Numerical modeling of groundwater and air flow between compacted bentonite and fractured crystalline rock

Detta är en avhandling från Stockholm : Department of Physical Geography, Stockholm Univeristy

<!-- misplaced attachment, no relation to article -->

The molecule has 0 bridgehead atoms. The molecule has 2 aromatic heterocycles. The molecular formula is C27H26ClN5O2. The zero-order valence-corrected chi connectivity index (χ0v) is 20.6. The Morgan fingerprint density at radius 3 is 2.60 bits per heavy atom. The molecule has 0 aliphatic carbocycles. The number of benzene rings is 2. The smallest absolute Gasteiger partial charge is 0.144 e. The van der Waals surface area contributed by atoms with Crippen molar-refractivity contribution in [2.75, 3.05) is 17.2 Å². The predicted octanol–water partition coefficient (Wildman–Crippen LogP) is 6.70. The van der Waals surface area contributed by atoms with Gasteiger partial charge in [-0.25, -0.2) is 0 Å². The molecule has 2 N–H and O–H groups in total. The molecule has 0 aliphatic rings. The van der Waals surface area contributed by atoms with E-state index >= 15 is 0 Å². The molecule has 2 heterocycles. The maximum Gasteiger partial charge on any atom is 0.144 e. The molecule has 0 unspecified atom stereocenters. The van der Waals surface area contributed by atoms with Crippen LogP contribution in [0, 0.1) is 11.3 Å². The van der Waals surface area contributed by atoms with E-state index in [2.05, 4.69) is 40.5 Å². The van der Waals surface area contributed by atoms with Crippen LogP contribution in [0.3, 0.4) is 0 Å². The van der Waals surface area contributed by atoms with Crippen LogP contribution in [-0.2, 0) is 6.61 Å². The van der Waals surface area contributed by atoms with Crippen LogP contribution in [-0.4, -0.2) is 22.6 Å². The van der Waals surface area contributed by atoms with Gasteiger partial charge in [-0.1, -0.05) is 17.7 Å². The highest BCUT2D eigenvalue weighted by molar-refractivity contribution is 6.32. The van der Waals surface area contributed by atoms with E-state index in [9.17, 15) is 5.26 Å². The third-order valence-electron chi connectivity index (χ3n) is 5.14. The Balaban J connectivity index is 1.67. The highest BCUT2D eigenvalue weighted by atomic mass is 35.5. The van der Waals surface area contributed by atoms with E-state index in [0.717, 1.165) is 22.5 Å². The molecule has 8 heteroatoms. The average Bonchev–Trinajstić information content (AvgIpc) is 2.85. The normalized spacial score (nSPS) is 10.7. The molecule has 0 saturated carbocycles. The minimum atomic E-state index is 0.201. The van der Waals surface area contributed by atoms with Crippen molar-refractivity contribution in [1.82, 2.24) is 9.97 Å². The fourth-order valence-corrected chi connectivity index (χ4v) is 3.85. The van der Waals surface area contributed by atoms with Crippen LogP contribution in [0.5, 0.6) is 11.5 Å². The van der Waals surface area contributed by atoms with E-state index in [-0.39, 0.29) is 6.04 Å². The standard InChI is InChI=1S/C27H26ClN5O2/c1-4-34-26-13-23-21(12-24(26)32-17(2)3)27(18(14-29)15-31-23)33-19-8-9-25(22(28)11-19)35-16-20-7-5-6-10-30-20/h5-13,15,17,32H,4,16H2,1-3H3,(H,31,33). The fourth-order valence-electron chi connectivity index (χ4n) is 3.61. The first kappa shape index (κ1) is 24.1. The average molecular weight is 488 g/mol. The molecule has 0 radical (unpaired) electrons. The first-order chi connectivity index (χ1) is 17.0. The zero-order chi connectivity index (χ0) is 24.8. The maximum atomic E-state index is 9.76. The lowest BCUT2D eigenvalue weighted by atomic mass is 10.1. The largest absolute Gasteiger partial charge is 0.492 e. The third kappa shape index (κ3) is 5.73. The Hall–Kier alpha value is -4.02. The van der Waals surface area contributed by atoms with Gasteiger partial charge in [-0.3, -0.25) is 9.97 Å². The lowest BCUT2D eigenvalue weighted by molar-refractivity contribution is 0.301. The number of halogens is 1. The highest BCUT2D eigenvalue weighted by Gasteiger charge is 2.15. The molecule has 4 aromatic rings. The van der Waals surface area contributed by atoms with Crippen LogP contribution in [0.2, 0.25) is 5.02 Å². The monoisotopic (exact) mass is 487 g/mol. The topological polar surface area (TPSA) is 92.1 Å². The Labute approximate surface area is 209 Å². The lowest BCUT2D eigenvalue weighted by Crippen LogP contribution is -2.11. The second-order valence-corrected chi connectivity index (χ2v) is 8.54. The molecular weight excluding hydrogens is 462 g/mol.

Sammanfattning: The geological repository for final storage of spent nuclear fuel, envisioned by the Swedish Nuclear Fuel and Management Company (SKB), relies on several barriers: copper canisters deposited in holes in the floor of underground tunnels in deep bedrock, embedded in a buffer of compacted bentonite. The initially unsaturated buffer would take up water from the surrounding rock mass and swell to seal any potential gap. This initial two-phase (gas and liquid) regime with two components (air and water) may impact the final density, swelling pressure and biogeochemical conditions in the buffer. A main objective of this work is to identify factors and mechanisms that govern deposition hole inflow and bentonite wetting under the prevailing two-phase flow conditions in sparsely fractured bedrock. For this purpose, we use the numerical code TOUGH2 to perform two-phase flow simulations, conditioned by a companion field experiment (the Bentonite Rock Interaction Experiment or BRIE) performed in a 417 m deep tunnel of the Äspö Hard Rock Laboratory in southeastern Sweden. The models predict a significant de-saturation of the rock wall, which was confirmed by field data. To predict the early buffer wetting rates and patterns, the position of local flowing fractures and estimates of local rock matrix permeability appear more important than the total open hole groundwater inflow. A global sensitivity analysis showed that the buffer wetting time and the persistence of unsaturated conditions over extended periods of time in the rock depend primarily on the local fracture positions, rock matrix permeability, ventilation conditions in the tunnel and pressure far in the rock. Dismantling photographs from BRIE were used to reconstruct a fine-scale snapshot of saturation at the bentonite/rock interface, showing tremendous spatial variability. The high level of heterogeneity in the rock generates complex two-phase flow phenomena (air trapping, dissolution), which need to be accounted for in buffer design and rock suitability criteria. In particular, results suggest that uncertainties regarding two-phase flow behavior are relatively high close to residual air saturation, which may also have important implications for other applications involving two-phase flows, such as geological storage of carbon dioxide.